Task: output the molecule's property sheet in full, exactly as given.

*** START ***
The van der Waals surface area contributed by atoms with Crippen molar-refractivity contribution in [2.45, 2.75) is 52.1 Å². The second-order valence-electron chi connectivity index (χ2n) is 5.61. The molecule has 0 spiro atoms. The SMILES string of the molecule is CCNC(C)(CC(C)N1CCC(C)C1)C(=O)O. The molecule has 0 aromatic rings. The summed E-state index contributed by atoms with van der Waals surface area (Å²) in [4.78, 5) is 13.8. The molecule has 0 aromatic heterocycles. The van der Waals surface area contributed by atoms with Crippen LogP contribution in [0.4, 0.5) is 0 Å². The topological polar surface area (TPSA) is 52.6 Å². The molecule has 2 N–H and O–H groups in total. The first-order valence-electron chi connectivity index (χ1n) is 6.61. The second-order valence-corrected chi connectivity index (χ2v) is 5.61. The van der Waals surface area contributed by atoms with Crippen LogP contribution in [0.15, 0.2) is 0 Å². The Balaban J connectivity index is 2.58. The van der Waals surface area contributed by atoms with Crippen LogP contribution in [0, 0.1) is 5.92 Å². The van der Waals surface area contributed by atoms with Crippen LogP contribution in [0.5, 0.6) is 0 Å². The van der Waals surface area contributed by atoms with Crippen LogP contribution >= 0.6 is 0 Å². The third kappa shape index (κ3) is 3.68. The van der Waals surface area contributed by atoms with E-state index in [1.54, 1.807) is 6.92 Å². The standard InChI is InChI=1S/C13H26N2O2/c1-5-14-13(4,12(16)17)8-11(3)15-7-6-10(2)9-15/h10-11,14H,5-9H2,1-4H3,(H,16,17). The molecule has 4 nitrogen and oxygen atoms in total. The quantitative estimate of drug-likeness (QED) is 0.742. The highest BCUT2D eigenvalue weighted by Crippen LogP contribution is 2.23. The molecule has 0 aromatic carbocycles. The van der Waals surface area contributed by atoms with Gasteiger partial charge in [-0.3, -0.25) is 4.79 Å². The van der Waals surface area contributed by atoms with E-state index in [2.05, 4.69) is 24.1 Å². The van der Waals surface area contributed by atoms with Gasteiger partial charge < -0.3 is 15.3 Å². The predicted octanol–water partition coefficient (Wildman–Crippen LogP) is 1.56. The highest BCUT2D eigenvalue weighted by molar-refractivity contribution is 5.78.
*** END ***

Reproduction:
The van der Waals surface area contributed by atoms with Crippen molar-refractivity contribution in [2.45, 2.75) is 52.1 Å². The second-order valence-electron chi connectivity index (χ2n) is 5.61. The molecule has 0 spiro atoms. The SMILES string of the molecule is CCNC(C)(CC(C)N1CCC(C)C1)C(=O)O. The molecule has 0 aromatic rings. The summed E-state index contributed by atoms with van der Waals surface area (Å²) in [4.78, 5) is 13.8. The molecule has 0 aromatic heterocycles. The van der Waals surface area contributed by atoms with Crippen LogP contribution in [0.4, 0.5) is 0 Å². The topological polar surface area (TPSA) is 52.6 Å². The molecule has 2 N–H and O–H groups in total. The first-order valence-electron chi connectivity index (χ1n) is 6.61. The second-order valence-corrected chi connectivity index (χ2v) is 5.61. The van der Waals surface area contributed by atoms with Crippen LogP contribution in [0.15, 0.2) is 0 Å². The Balaban J connectivity index is 2.58. The van der Waals surface area contributed by atoms with Crippen LogP contribution in [0, 0.1) is 5.92 Å². The van der Waals surface area contributed by atoms with Crippen LogP contribution in [0.5, 0.6) is 0 Å². The van der Waals surface area contributed by atoms with Crippen LogP contribution >= 0.6 is 0 Å². The third kappa shape index (κ3) is 3.68. The van der Waals surface area contributed by atoms with E-state index in [1.54, 1.807) is 6.92 Å². The standard InChI is InChI=1S/C13H26N2O2/c1-5-14-13(4,12(16)17)8-11(3)15-7-6-10(2)9-15/h10-11,14H,5-9H2,1-4H3,(H,16,17). The molecule has 4 nitrogen and oxygen atoms in total. The quantitative estimate of drug-likeness (QED) is 0.742. The highest BCUT2D eigenvalue weighted by Crippen LogP contribution is 2.23. The molecule has 0 aromatic carbocycles. The van der Waals surface area contributed by atoms with Gasteiger partial charge in [-0.3, -0.25) is 4.79 Å². The van der Waals surface area contributed by atoms with E-state index in [2.05, 4.69) is 24.1 Å². The van der Waals surface area contributed by atoms with Gasteiger partial charge < -0.3 is 15.3 Å². The predicted octanol–water partition coefficient (Wildman–Crippen LogP) is 1.56. The highest BCUT2D eigenvalue weighted by molar-refractivity contribution is 5.78.